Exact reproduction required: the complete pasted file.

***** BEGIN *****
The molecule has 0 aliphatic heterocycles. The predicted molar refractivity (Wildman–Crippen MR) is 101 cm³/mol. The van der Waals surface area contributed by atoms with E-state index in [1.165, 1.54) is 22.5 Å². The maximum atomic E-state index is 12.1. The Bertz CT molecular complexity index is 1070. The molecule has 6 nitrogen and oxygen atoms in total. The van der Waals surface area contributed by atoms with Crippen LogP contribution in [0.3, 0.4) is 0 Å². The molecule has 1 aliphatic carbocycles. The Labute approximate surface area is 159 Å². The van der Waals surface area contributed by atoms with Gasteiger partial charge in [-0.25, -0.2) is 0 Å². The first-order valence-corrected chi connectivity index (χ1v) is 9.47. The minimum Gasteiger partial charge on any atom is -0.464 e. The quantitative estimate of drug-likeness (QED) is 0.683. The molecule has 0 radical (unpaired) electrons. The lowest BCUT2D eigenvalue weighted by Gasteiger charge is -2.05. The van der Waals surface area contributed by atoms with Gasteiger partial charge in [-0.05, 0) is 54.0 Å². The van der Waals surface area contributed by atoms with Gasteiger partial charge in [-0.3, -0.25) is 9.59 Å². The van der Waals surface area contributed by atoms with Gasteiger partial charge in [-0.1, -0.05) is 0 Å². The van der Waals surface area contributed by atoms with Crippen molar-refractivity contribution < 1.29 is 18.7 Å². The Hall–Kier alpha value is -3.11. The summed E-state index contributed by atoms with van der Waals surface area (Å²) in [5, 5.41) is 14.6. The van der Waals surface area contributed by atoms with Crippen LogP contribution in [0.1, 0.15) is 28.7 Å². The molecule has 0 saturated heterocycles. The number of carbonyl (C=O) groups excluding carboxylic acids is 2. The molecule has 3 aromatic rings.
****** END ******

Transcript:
The molecule has 0 aliphatic heterocycles. The predicted molar refractivity (Wildman–Crippen MR) is 101 cm³/mol. The van der Waals surface area contributed by atoms with E-state index in [1.165, 1.54) is 22.5 Å². The maximum atomic E-state index is 12.1. The Bertz CT molecular complexity index is 1070. The molecule has 6 nitrogen and oxygen atoms in total. The van der Waals surface area contributed by atoms with Crippen LogP contribution in [0.3, 0.4) is 0 Å². The molecule has 1 aliphatic carbocycles. The Labute approximate surface area is 159 Å². The van der Waals surface area contributed by atoms with Gasteiger partial charge in [-0.25, -0.2) is 0 Å². The first-order valence-corrected chi connectivity index (χ1v) is 9.47. The minimum Gasteiger partial charge on any atom is -0.464 e. The quantitative estimate of drug-likeness (QED) is 0.683. The molecule has 0 radical (unpaired) electrons. The lowest BCUT2D eigenvalue weighted by Gasteiger charge is -2.05. The van der Waals surface area contributed by atoms with Gasteiger partial charge in [-0.05, 0) is 54.0 Å². The van der Waals surface area contributed by atoms with Gasteiger partial charge in [-0.3, -0.25) is 9.59 Å². The van der Waals surface area contributed by atoms with Gasteiger partial charge in [-0.1, -0.05) is 0 Å². The van der Waals surface area contributed by atoms with Crippen molar-refractivity contribution < 1.29 is 18.7 Å². The Hall–Kier alpha value is -3.11. The summed E-state index contributed by atoms with van der Waals surface area (Å²) in [5, 5.41) is 14.6. The van der Waals surface area contributed by atoms with Crippen LogP contribution in [0.1, 0.15) is 28.7 Å². The molecule has 0 saturated heterocycles. The number of carbonyl (C=O) groups excluding carboxylic acids is 2. The molecule has 3 aromatic rings.